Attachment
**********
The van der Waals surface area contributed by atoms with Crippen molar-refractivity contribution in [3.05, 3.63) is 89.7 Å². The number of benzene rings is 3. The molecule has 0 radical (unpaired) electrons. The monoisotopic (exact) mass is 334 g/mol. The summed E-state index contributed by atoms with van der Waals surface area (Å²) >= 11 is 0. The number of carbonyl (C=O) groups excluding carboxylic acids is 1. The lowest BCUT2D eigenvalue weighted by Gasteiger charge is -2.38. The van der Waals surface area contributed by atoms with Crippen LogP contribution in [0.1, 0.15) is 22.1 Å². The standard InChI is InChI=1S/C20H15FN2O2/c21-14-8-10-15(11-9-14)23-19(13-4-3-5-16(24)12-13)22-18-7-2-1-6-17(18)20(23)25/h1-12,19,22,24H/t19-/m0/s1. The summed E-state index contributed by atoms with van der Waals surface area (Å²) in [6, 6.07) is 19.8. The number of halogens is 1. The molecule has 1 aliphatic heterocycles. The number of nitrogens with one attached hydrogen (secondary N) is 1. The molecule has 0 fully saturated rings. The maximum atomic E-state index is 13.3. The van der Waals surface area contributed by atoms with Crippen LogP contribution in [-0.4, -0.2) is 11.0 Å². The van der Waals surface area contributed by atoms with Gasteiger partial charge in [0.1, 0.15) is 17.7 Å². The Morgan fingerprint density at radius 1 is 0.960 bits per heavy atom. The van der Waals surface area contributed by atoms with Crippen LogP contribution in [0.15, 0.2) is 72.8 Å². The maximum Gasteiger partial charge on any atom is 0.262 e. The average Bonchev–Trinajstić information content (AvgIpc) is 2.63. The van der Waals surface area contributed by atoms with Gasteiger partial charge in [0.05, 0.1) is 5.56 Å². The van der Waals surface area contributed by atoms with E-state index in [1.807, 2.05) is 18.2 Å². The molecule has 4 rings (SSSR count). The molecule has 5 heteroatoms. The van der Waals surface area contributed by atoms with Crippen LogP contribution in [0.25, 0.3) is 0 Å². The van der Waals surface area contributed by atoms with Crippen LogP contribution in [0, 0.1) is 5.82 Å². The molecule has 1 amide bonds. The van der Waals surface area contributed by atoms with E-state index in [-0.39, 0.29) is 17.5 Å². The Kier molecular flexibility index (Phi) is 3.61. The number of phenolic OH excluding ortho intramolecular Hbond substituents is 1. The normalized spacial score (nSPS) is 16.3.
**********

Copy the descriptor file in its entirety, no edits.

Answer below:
The van der Waals surface area contributed by atoms with Crippen molar-refractivity contribution in [3.05, 3.63) is 89.7 Å². The number of benzene rings is 3. The molecule has 0 radical (unpaired) electrons. The monoisotopic (exact) mass is 334 g/mol. The summed E-state index contributed by atoms with van der Waals surface area (Å²) >= 11 is 0. The number of carbonyl (C=O) groups excluding carboxylic acids is 1. The lowest BCUT2D eigenvalue weighted by Gasteiger charge is -2.38. The van der Waals surface area contributed by atoms with Crippen LogP contribution in [0.1, 0.15) is 22.1 Å². The standard InChI is InChI=1S/C20H15FN2O2/c21-14-8-10-15(11-9-14)23-19(13-4-3-5-16(24)12-13)22-18-7-2-1-6-17(18)20(23)25/h1-12,19,22,24H/t19-/m0/s1. The summed E-state index contributed by atoms with van der Waals surface area (Å²) in [6, 6.07) is 19.8. The number of halogens is 1. The molecule has 1 aliphatic heterocycles. The number of nitrogens with one attached hydrogen (secondary N) is 1. The molecule has 0 fully saturated rings. The maximum atomic E-state index is 13.3. The van der Waals surface area contributed by atoms with Crippen LogP contribution in [-0.4, -0.2) is 11.0 Å². The van der Waals surface area contributed by atoms with Gasteiger partial charge in [0.1, 0.15) is 17.7 Å². The Morgan fingerprint density at radius 1 is 0.960 bits per heavy atom. The van der Waals surface area contributed by atoms with Crippen LogP contribution in [0.15, 0.2) is 72.8 Å². The maximum Gasteiger partial charge on any atom is 0.262 e. The average Bonchev–Trinajstić information content (AvgIpc) is 2.63. The van der Waals surface area contributed by atoms with Gasteiger partial charge in [0.05, 0.1) is 5.56 Å². The van der Waals surface area contributed by atoms with E-state index in [1.807, 2.05) is 18.2 Å². The molecule has 4 rings (SSSR count). The molecule has 5 heteroatoms. The van der Waals surface area contributed by atoms with Crippen LogP contribution in [0.25, 0.3) is 0 Å². The van der Waals surface area contributed by atoms with Crippen LogP contribution in [0, 0.1) is 5.82 Å². The molecule has 1 amide bonds. The van der Waals surface area contributed by atoms with E-state index in [-0.39, 0.29) is 17.5 Å². The Kier molecular flexibility index (Phi) is 3.61. The number of phenolic OH excluding ortho intramolecular Hbond substituents is 1. The normalized spacial score (nSPS) is 16.3.